From today’s Sentinel:

Debate lingers on builder for police facility
City Council debates override of mayor’s veto
By Winston Jones
Staff Writer

The decision on a contractor to design and build the new Douglasville public safety and municipal court building remained in limbo late Tuesday night as the city council debated on whether to override a mayoral veto.

Douglasville Mayor Mickey Thompson Tuesday vetoed the city council’s March 16 decision to give New South Construction the bid to build the city’s new $23 million public safety and municipal court building.

The action came at an 8 p.m. Tuesday special called city council meeting at Douglasville City Hall.

The city council has also scheduled a called meeting at 7:30 p.m. today to consider the mayor’s action and to possibly attempt an override of the veto. An override would require “yes” votes from five of the seven council members. It would reinstate New South as the winning bidder.

Councilman Terry Miller made a motion to override the veto at Tuesday’s meeting, sparking a spirited discussion on what course to take. He argued that although the decision process may not have been perfect, all three firms under consideration were equally qualified. He said the ad hoc committee spent long hours in its evaluation and “we ended up with a good choice.” He urged the process move forward to avoid delays.

Thompson said he had scheduled back-to-back meetings on Tuesday and Wednesday to provide the two required readings of the veto and obtain a decision without delay.

In his prepared veto statement, Thompson said the bid rating process and the forms used to calculate totals were “complicated and difficult to understand.” He claimed this complexity made it difficult for the council to accurately rate the three bidding firms.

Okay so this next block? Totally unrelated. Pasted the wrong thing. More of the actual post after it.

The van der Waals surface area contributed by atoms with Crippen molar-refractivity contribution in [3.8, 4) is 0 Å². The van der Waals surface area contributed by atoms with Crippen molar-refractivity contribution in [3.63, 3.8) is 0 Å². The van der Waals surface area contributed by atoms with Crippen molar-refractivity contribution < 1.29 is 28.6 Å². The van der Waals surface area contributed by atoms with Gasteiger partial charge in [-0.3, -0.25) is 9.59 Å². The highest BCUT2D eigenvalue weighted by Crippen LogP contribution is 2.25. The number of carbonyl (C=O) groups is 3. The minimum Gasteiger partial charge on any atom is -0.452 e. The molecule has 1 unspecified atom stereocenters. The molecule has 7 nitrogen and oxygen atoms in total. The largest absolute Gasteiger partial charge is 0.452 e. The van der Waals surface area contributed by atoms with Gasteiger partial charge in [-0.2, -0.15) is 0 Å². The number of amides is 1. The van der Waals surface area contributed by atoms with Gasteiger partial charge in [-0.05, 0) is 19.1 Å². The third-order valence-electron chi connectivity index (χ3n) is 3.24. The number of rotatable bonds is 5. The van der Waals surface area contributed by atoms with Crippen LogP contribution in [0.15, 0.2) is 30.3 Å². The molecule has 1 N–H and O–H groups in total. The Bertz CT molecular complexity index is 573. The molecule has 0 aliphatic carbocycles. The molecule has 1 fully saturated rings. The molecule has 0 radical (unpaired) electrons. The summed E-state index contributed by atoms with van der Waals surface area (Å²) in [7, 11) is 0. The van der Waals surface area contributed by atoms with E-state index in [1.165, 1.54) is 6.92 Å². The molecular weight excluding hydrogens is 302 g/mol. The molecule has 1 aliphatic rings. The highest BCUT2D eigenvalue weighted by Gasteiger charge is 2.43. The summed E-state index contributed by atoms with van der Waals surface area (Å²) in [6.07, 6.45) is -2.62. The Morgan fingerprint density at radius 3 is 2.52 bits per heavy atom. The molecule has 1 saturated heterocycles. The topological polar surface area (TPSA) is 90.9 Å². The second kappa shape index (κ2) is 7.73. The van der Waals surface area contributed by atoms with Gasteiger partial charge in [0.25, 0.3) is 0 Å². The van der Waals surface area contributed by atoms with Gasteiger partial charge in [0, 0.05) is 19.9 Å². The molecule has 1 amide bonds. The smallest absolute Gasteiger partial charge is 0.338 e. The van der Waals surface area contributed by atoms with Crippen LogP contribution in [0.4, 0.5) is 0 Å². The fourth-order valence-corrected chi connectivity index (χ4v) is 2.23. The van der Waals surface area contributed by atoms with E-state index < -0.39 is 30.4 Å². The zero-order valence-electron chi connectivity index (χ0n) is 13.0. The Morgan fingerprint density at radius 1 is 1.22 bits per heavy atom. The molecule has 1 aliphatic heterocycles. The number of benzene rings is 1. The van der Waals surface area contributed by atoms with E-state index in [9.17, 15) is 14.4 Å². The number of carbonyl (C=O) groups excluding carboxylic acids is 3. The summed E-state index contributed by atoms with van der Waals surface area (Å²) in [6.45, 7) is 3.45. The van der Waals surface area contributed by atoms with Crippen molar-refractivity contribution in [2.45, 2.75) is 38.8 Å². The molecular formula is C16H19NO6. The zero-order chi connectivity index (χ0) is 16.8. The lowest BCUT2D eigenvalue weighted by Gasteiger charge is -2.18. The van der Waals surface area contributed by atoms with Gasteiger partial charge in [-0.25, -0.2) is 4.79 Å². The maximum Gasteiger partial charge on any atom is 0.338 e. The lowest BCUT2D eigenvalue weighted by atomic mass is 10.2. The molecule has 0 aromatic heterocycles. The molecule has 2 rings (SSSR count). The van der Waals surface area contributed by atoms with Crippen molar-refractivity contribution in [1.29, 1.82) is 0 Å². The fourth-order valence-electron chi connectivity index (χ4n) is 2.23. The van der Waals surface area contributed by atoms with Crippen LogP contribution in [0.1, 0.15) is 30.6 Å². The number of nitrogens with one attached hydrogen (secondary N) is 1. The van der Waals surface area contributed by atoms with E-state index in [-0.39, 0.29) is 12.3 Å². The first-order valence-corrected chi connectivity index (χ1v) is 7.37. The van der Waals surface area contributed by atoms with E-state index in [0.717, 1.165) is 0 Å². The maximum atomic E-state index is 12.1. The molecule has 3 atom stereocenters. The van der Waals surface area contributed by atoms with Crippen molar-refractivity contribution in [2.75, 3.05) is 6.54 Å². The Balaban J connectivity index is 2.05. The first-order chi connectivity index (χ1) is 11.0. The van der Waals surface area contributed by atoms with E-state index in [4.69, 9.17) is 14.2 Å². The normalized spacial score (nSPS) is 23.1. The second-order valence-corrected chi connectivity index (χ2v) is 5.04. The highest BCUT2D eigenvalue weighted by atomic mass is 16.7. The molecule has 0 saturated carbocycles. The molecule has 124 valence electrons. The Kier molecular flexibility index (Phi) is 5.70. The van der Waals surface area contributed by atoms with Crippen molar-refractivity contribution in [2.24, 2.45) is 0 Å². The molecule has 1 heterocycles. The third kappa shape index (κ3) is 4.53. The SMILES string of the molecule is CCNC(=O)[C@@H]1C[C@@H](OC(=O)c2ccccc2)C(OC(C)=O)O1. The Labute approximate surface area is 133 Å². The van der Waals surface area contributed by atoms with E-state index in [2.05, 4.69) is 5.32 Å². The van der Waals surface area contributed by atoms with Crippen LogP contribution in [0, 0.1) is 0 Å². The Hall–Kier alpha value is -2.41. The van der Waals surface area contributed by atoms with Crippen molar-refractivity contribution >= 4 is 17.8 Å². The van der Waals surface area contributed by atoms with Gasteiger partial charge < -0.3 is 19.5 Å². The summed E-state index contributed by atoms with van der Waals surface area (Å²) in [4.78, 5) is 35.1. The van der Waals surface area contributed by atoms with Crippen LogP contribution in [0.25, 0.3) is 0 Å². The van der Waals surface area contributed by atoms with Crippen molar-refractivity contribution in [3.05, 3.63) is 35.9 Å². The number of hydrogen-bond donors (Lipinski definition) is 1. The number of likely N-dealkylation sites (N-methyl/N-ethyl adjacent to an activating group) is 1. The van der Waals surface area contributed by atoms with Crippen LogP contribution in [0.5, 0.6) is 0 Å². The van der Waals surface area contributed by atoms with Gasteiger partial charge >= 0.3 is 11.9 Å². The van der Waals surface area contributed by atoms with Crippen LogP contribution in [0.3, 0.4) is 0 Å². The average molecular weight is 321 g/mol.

“This was obvious during the final selection where city staff, which were tallying the votes, requested at least one council member to complete another form to re-rate the firms,” the mayor said.

Thompson also alleged that events occurred the weekend before the vote was taken that put the decision in question.

“(These) are events that, while presumably within the letter of the law, I consider to be outside the normal process and practices for fair and unbiased selection of a bidder or proposer which the city has established for this project or any other project for the city of Douglasville,” Thompson said.

Thompson called for an executive session and it was approved. He said this was needed to discuss the events in his second allegation, saying that the discussion involved personnel matters.

New South narrowly edged out finalists Heery International Inc. and Holder Construction Company, the council’s Public Safety Committee announced March 16 after a lengthy discussion before the regular council meeting.

The 60,000-square-foot, two-story facility will be built on 22 acres of city-owned land south of Interstate 20, adjacent to Hillside Drive on Fairburn Road. The land is also expected to house smaller ancillary buildings and civilian and employee parking lots.

In other action at Tuesday night’s called meeting, city council unanimously approved:

• the purchase of 2.062 acres of land, located between South Hillcreast Drive and the city of Douglasville’s owned site for the planned Public Safety and Municipal Court Building from Richard L. Tuley Jr., estate co-administrator, for a price of $50,000;

• and submission of a health promotion grant application to Georgia Municipal Association for a 2009 Health and Wellness Grant.

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